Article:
7. A major review of the awareness of business, enterprise and the economy across schools and further education, led by Sir Howard Davies, chairman of the Financial Services Authority, to create a strong enterprise culture for the future. This will report to Gordon Brown, Estelle Morris and Patricia Hewitt in January 2002.

8. New measures to help small businesses start-up, grow and prosper:

The extension, in Budget 2002, of the 10 per cent corporation tax band to reduce the tax bills of more small businesses;
help for up to half a million businesses with the removal of automatic fines for late payment of VAT for firms with a turnover of less than £100,000. In future fines will only be levied after a written communication is first sent offering help and advice to sort out problems;
publication today of proposals for a flat rate VAT scheme which will mean hundreds of thousands of small companies paying less tax and facing lower compliance costs.

9. A review of payroll services for small firms, to make the system more effective and less costly. This will be led by Mr Patrick Carter, a member of the Public Services Productivity Panel. The review will focus on how payroll can be done more efficiently, with better support and use of technology. He has been asked to report by the end of September 2001.

10. A review of DTI’s business support, in consultation with stakeholders and customers. The review will start by examining support to industrial manufacturing, and its initial findings will be reported to the Secretary of State for Trade and Industry in September.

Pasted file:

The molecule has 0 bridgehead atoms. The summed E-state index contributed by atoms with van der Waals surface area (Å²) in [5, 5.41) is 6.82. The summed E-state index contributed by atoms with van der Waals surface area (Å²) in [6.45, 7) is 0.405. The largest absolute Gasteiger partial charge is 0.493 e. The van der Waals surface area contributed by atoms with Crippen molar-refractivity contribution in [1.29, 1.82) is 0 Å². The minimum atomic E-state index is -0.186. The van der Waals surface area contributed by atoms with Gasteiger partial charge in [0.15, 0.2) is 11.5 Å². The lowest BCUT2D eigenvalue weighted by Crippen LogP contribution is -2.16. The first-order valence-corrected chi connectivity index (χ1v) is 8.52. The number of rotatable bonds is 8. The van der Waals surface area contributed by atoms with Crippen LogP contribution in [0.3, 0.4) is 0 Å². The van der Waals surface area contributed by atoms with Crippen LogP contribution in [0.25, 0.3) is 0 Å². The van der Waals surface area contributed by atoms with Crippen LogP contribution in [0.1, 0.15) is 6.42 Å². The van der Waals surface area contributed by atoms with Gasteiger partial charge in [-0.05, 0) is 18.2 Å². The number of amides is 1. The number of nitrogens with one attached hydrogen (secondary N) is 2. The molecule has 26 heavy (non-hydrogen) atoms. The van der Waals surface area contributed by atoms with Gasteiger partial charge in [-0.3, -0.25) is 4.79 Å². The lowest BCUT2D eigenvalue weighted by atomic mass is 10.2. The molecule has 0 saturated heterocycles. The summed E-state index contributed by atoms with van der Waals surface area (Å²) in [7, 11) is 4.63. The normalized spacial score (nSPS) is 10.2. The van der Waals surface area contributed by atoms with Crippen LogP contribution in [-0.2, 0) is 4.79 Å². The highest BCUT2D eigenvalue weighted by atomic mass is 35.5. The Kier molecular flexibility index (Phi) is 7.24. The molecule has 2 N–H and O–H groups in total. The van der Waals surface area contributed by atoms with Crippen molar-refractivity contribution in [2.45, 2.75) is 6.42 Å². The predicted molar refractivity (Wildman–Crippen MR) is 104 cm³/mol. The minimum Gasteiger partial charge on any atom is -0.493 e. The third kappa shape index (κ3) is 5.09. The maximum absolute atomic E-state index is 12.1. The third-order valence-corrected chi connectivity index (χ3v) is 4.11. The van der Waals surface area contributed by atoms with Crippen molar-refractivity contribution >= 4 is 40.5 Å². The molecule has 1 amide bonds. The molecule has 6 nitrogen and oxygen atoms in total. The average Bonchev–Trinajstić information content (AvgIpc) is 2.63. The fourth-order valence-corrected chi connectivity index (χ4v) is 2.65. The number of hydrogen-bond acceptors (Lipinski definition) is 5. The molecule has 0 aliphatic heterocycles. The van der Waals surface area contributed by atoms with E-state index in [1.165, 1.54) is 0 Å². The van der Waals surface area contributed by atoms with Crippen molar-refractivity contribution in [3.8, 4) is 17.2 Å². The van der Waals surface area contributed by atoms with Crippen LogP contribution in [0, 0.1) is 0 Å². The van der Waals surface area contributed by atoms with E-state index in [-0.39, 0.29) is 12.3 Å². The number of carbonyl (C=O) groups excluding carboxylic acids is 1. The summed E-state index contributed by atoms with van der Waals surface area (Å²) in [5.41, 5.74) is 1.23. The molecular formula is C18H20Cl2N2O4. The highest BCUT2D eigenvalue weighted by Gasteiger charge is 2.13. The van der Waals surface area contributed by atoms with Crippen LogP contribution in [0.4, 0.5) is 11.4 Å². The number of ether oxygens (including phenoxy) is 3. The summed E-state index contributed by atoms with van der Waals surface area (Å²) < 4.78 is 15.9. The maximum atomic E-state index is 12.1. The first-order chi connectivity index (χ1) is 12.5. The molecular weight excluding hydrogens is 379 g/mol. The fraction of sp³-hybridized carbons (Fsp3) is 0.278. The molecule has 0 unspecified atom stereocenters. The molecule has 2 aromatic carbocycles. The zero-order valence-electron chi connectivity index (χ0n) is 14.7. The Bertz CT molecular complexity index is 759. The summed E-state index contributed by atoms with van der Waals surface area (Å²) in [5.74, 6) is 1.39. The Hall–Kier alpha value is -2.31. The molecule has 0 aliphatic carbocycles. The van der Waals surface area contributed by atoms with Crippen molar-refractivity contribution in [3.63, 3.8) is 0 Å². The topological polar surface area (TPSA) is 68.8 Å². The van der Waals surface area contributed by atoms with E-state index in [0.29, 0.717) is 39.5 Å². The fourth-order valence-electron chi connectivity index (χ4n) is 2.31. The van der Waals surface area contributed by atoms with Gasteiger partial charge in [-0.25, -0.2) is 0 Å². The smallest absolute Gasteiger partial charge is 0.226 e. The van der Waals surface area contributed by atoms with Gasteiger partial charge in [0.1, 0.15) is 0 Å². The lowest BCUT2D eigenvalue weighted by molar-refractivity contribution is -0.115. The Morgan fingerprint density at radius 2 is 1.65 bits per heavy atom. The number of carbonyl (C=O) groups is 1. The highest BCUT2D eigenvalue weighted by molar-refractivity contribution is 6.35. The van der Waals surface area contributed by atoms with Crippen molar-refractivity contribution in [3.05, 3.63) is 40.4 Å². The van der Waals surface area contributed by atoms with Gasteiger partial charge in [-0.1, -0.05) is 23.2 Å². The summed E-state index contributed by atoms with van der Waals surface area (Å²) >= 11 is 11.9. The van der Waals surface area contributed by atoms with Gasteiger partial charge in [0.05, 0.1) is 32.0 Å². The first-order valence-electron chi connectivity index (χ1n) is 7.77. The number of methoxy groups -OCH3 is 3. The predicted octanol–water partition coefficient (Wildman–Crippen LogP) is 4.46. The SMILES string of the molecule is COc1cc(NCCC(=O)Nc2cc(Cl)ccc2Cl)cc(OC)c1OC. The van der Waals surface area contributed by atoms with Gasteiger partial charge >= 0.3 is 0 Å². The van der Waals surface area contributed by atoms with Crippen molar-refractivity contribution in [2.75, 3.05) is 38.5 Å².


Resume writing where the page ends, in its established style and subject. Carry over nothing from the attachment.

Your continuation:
11. Announcement of progress on new Regional Venture Capital Funds for each English Region. Following the state-aids clearance the Government is announcing:

agreement in principle to invest up to £60 million by the European Investment Bank’s venture capital arm, the European Investment Fund;
seed funding by Government of up to £80 million;

indicative targets for each region:

£30 million for the North West

£20 million for the East of England

£30 million for the South East

£25 million for the South West

£25 million for Yorkshire and Humberside

£15 million for the North East

£20 million for the West Midlands

£20 million for the East Midlands

£50 million for London

12. As announced in Budget 2001, publication shortly of a consultation document to ensure that Britain has a corporate tax regime that helps create the best possible environment for long-term business investment, both in and from the UK.

13. A consultation paper “Radio Spectrum Management Review” published today by the Radiocommunications Agency is part of an independent review headed by Professor Martin Cave. The paper raises a number of areas for debate, including the best regulatory framework for the management of the spectrum; and pricing and auctions of the spectrum.